Talk to the hand, Pune Railways tell touts
The Pune railway division has installed two palm scanners that will eliminate tout menace at Pune Railway station; the machine allots a maximum of three coupons per person per day
The Pune railway division has come up with a radical solution to the tout menace at the reservation centre at Pune station. In order to book tickets at the reservation centre there, commuters will now have to provide biometric identification, to help the division keep track of passengers and the number of tickets they are reserving.
Handy technology: To enter the reservation counter at Pune station, commuters have to collect a coupon from the palm scanners placed outside. Every person has a unique pattern of veins on their palms, which the machines scan. Pic/Shashank Sane
Yesterday, commuters who went to the reservation centre were asked to first collect coupons from two automatic palm scanners placed outside. The coupons had information such as the service number and which counter number they were supposed to head to. Once inside, they were pleasantly surprised to see that not only were the queues much shorter than they used to be earlier, but new seating arrangements had also been provided for their convenience. With the new coupon numbers, there was no longer any need to jostle for a spot in the queue, and commuters could sit comfortably while waiting their turn.
A commuter checks the coupon for the counter number he is supposed to approach. The machine will identify palms it has scanned earlier in the day, and will only issue three coupons per person per day. Pic/Shashank Sane
This is a far cry from passengers’ complaints in the past, that the reservation counters were always blocked by touts attempting to buy tickets by the dozen and holding up the queues for hours.
How it works
However, the palm scanners are a radical solution to keep the touts away, and will help the railways officials to ensure shorter queues and swifter service. The biometric machines scan the vein patterns on palms - unique to each individual - and then automatically issue a coupon. The coupon can be used to buy six train tickets, and no more. Commuters can print up to three coupons a day, ensuring that no one can book more than 18 tickets a day.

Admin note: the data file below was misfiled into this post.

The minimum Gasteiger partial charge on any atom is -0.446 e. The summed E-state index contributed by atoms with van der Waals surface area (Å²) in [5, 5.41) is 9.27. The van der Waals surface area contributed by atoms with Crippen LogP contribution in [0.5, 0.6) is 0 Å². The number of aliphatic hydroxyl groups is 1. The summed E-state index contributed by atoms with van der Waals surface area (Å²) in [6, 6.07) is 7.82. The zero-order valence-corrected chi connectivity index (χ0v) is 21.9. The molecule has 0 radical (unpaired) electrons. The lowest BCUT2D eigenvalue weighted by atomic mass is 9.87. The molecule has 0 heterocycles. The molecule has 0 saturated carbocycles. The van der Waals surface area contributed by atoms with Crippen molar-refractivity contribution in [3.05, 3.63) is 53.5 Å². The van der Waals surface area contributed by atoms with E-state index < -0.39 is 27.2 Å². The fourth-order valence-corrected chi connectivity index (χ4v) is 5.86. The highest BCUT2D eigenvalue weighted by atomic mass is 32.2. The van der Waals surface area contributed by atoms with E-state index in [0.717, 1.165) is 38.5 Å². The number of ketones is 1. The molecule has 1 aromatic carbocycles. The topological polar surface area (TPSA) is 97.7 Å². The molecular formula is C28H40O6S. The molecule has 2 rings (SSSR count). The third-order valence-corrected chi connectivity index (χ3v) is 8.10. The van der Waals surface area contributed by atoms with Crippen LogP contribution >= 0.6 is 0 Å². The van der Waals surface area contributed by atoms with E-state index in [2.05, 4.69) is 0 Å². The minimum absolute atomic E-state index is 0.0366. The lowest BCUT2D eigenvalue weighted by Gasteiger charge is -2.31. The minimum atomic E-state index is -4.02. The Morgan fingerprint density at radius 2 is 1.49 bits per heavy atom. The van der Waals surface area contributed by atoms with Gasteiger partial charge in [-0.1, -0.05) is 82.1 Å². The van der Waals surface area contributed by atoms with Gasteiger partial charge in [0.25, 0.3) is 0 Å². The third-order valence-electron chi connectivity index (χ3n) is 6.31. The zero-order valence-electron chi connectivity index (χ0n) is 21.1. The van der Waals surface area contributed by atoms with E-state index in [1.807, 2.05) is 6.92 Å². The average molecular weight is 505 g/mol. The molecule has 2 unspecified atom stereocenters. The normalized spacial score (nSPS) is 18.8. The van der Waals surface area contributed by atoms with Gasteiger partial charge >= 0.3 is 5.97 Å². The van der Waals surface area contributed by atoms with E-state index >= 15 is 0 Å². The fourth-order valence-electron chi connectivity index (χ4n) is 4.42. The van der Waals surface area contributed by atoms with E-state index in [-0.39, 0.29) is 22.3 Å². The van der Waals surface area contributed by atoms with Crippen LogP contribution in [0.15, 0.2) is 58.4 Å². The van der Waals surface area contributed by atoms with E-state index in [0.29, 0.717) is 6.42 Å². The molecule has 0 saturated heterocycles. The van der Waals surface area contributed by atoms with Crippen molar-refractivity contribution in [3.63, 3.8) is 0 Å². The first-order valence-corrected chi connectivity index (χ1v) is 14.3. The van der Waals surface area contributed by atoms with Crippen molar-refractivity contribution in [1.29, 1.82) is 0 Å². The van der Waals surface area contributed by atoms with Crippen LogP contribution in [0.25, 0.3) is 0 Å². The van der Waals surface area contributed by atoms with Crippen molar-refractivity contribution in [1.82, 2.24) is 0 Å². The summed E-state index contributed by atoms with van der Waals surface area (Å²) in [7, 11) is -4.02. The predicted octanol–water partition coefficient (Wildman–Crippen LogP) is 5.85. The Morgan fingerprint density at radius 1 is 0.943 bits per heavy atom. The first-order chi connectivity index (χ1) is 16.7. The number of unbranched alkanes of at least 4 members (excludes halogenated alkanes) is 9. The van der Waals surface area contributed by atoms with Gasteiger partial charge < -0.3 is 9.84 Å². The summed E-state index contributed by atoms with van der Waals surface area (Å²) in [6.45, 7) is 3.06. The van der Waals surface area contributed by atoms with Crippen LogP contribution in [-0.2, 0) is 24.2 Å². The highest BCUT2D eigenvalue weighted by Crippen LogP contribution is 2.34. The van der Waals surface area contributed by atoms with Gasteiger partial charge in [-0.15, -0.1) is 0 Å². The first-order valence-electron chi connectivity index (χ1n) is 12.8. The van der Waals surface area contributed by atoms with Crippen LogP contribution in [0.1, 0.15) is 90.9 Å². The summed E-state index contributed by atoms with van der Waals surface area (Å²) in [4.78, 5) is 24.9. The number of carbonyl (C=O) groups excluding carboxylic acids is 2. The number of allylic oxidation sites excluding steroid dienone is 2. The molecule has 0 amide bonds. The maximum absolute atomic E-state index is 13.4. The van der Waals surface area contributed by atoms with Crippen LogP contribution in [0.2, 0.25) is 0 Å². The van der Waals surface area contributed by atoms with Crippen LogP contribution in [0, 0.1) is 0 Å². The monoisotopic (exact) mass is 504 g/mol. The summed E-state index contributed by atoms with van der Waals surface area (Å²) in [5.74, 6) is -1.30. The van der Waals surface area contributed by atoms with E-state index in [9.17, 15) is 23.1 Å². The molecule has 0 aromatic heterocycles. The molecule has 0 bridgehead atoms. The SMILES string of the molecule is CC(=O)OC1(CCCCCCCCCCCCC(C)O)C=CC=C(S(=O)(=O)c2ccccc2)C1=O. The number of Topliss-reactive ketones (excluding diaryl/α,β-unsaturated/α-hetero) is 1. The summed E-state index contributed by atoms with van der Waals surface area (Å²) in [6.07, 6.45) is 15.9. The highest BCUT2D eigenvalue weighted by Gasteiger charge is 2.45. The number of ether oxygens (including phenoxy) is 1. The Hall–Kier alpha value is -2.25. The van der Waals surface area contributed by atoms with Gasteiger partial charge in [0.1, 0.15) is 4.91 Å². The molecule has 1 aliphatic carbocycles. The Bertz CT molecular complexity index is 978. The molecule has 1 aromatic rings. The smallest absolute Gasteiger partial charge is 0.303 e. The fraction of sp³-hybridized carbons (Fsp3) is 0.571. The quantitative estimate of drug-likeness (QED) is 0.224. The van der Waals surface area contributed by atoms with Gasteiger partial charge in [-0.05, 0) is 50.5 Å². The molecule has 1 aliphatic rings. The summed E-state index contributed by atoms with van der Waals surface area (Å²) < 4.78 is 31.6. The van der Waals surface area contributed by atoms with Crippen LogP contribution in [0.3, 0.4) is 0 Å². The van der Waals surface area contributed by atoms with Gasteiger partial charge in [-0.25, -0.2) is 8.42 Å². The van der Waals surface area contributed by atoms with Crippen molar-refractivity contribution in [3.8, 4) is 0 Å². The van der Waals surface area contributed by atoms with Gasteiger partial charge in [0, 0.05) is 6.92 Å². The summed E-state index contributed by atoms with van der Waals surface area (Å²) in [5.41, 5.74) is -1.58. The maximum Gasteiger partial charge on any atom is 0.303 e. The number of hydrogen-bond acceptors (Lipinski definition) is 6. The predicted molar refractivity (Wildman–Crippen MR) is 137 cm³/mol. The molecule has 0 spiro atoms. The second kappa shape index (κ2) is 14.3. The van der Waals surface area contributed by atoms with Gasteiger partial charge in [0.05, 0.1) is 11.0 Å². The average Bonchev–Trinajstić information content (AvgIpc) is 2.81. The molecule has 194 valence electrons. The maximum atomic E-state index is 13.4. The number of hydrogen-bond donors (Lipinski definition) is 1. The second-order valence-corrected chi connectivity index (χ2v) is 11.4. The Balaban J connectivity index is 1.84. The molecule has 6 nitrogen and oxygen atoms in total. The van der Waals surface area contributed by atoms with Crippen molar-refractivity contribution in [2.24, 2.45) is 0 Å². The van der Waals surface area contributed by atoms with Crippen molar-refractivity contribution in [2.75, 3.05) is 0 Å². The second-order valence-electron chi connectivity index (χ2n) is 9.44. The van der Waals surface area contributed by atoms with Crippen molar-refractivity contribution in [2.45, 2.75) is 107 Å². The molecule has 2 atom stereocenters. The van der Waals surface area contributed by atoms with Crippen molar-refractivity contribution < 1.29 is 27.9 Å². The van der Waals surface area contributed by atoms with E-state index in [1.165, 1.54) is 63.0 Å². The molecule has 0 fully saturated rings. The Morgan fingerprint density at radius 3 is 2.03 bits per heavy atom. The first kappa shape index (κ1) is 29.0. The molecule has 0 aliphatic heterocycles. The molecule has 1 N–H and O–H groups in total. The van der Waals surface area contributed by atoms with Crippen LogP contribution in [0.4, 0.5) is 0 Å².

Each counter also has an electronic display board that will flash coupon numbers, according to which people can then move ahead for their turn. A Railway Police Force (RPF) constable has also been placed at the entrance to ensure that no one can enter the reservation centre without a coupon.
Yogendra Singh, PRO, Pune railway division, said, “The biometric system has been put in place to stop the entry of touts. We have installed two machines, each at the cost of Rs 1.5 lakh. We are also planning to install the system at Shivajinagar, Khadki and Pimpri stations in the coming days.”
“The palm-based biometric token system shall ensure that every person entering the Pune reservation centre is identified on the basis of their right-hand palm, and a token shall be generated by the machine only after that. The system is designed in such a way that one person cannot take out more than three coupons,” he added.
Rajesh Singh, an Undri resident said, “The new system is really effective and streamlines the process. It’s very impressive and the way it has been handled by the railway officials is amazing. Besides, we now also have a place to sit, which is an added advantage.”
Baner-based Sanket Jadhav was more cautious in his outlook, and said, “The biometric system is a good move by the railway department, but the real picture will emerge later, when we will see whether it is working effectively, or the touts manage to misuse it.”
Rs 3 lakh
Cost at which the two palm scanners were procured
They say the proof of the pudding is in the eating, but perhaps for the new biometric machines at Pune station, the proof is in the paper. The idea caught on so quickly with commuters, that within hours of its launch yesterday, one of the palm scanners ran out of printing paper, after issuing 965 coupons by 1.16 pm.
Citizens began to queue at the second machine for coupons. It took more than three hours for officials to refill the paper roll, as they were busy in meetings, and perhaps had not anticipated that the idea would gain such instant popularity.